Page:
Win Tom of Finland on DVD!

Stunning LGBT drama Tom of Finland  is out on Home Entertainment today. Directed by Dome Karukoski revolves around a decorated officer who returns from World War 2 only to find his new life tricky to navigate with the prejudices against his sexuality running rampant in his home town.

To celebrate the release of Tom of Finland, we have 2 DVD copies to give away. All you have to do is answer this question:

Who directs Tom of Finland? 

A) David Fincher
B) Quentin Tarantino
C) Dome Karukoski

Comment below with your answer or tweet @WMMOWWebsite! Good luck!


Tom of Finland is out now on DVD & Blu-Ray! 
Read our review! 

Tom of Finland – DVD & Blu-Ray Review

In 2017, it’s more important than ever to have LGBT+ representation in cinema. Films like Moonlight, Carol, and Call Me By Your Name have blown audiences away in the last few years, and that’s not including a whole host of flicks dedicated to the subject. But it’s important to remember that it’s also prevalent in world cinema. Tom of Finland is a great example.

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Tom of  Finland is the story of Touko Laaksonen, a decorated officer, who returns home after a harrowing and heroic experience serving his country in World War II, but life in Finland during peacetime proves equally distressing. He finds peace-time Helsinki rampant with persecution of the homosexual men around him, even being pressured to marry women and have children. Touko finds refuge in his liberating art, specialising in homoerotic drawings of muscular men, free of inhibitions. His work – made famous by his signature ‘Tom of Finland’ – became the emblem of a generation of men and fanned the flames of a gay revolution.

Tom of Finland is an interesting and powerful film; it’s a tender film that explores it’s themes well and has a lot to offer to those seeking representation of these topics. Admittedly, it’s very slow in the first hour, and that might have been intentional but ultimately is a little frustrating. It takes focusing on the excellent components of the film to not worry about the pacing, even if it is purposely. Beyond that, there’s no real issues with the film. The performances are excellent, especially that of Pekka Strang as the titular character. It’s a soft performance, a quiet one almost that’s loud when it matters. It’s subtle, uncomfortable when necessary, and powerful all throughout. The character Tom is left traumatised by the events of the war, and it’s an always present pain that Stang conveys beautifully. His chemistry with the other cast members, regardless of the emotions is terrific too. He has a natural talent to bounce off his co-stars in the most appropriate way.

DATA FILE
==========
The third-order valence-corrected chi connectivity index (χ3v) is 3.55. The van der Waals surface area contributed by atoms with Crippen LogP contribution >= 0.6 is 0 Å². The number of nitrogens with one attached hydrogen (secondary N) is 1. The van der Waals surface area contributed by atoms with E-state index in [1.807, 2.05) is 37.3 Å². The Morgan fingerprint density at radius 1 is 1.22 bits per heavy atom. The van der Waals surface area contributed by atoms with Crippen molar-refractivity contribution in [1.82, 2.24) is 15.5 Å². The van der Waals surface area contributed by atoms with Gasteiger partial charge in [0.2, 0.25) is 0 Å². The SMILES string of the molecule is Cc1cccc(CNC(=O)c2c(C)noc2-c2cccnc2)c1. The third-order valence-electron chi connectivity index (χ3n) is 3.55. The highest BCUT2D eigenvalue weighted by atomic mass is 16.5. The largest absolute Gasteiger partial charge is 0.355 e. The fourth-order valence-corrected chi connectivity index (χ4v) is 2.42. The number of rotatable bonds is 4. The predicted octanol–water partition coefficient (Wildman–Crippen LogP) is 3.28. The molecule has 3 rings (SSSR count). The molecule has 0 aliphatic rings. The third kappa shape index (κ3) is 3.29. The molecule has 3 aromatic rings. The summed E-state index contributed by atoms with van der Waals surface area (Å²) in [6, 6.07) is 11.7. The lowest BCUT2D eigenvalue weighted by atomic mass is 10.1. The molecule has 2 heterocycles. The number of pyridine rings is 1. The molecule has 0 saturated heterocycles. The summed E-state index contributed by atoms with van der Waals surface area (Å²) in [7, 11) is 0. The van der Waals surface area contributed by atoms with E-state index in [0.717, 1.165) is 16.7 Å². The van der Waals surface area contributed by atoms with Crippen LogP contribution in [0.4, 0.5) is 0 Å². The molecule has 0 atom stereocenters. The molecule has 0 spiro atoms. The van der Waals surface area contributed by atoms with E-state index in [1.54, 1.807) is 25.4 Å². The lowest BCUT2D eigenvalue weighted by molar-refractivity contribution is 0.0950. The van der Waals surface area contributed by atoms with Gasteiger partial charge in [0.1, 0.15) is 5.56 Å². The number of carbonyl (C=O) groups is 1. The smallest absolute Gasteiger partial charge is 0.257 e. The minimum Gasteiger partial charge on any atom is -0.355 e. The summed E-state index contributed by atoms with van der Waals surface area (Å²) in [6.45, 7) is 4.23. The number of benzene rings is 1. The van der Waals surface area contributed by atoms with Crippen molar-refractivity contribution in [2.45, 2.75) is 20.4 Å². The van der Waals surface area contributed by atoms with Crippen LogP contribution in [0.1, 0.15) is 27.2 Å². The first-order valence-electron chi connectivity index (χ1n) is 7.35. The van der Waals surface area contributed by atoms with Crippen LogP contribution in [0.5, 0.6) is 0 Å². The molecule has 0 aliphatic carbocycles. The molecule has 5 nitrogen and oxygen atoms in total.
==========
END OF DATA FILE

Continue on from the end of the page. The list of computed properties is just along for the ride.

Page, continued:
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Perhaps the most stunning part of this film is the cinematography; everything is so enigmatically shot, from something as simple as Touko laying in bed with another man, or something as thrilling as running to kill a Russian soldier.  There’s a touch of beauty to everything that takes place, that really adds to the tender and emotional story that takes place. But the cinematography only works so well in partnership with the fantastic use of sound; it’s the presence of silence that speaks volumes in this film, and makes the dialogue driven scenes far more powerful.

It may take a little while to get into, but Tom of Finland is a great piece of world cinema; a fantastic lead performance, enhanced by beautiful film-making in this fascinating and engaging film about an important and influential in LGBT+ history, and an essential view for anyone looking to embrace the culture of this moment.


Tom of Finland is out on DVD & Blu-Ray now! 

The Big Sick – Review

Romantic comedies are dead. We’ve had enough of the same garb thrown in our face constantly. We’re so exhausted by the plight of two love-struck people who are usually white, usually stunning, and usually selfish preoccupied people who just let a good thing go by…

Sure, there is nothing wrong with romantic comedies. When they are good, they are brilliant. When they are different, they are impeccable. When they are bad, however, they are unbearable. Laced with cliches that have been parodied so often the jokes themselves have become a cliche, the romantic comedy genre is always indeed of reshaping and rejigging.

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The Big Sick falls is a mixture of the first and second category; a great and brilliant comedy with a lot of humanity that is so close to impeccability. And certainly is the perfect anecdote to the genre.

Based on the true story of how comedian Kumail Nanjiani met his wife (and incidentally, written by himself and spouse Emily Gordon,) the film revolves around Kumail and his trials and tribulations as a stand-up comic in Chicago. Bouncing around a few gigs with little recognition, he is heckled by a woman in the audience named Emily. The passion are instantaneous as they fall immediately into a one night stand. Against their initial judgement, the pair fall in love but are torn apart by Kumail’s religious family and Emily’s intrepidation, they break up. During their split, Emily falls into a coma through an illness and